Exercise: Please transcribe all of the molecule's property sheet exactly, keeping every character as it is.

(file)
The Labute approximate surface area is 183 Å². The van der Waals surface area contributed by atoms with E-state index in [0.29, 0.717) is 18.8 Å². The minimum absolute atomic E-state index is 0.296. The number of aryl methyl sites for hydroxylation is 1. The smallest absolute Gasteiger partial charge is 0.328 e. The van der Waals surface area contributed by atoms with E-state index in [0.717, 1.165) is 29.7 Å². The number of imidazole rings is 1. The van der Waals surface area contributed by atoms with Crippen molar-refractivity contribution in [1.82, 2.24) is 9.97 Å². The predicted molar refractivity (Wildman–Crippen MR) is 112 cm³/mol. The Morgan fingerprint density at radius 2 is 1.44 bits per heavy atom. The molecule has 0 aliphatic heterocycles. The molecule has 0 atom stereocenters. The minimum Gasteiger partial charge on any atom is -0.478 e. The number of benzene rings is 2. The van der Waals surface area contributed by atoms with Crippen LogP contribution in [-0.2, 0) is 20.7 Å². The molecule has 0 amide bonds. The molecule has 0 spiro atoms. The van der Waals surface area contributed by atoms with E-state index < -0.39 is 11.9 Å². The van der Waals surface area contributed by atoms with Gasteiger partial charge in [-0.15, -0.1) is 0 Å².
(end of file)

The Labute approximate surface area is 183 Å². The van der Waals surface area contributed by atoms with E-state index in [0.29, 0.717) is 18.8 Å². The minimum absolute atomic E-state index is 0.296. The number of aryl methyl sites for hydroxylation is 1. The smallest absolute Gasteiger partial charge is 0.328 e. The van der Waals surface area contributed by atoms with E-state index in [0.717, 1.165) is 29.7 Å². The number of imidazole rings is 1. The van der Waals surface area contributed by atoms with Crippen molar-refractivity contribution in [1.82, 2.24) is 9.97 Å². The predicted molar refractivity (Wildman–Crippen MR) is 112 cm³/mol. The Morgan fingerprint density at radius 2 is 1.44 bits per heavy atom. The molecule has 0 aliphatic heterocycles. The molecule has 0 atom stereocenters. The minimum Gasteiger partial charge on any atom is -0.478 e. The number of benzene rings is 2. The van der Waals surface area contributed by atoms with Crippen LogP contribution in [-0.2, 0) is 20.7 Å². The molecule has 0 amide bonds. The molecule has 0 spiro atoms. The van der Waals surface area contributed by atoms with E-state index < -0.39 is 11.9 Å². The van der Waals surface area contributed by atoms with Gasteiger partial charge in [-0.15, -0.1) is 0 Å².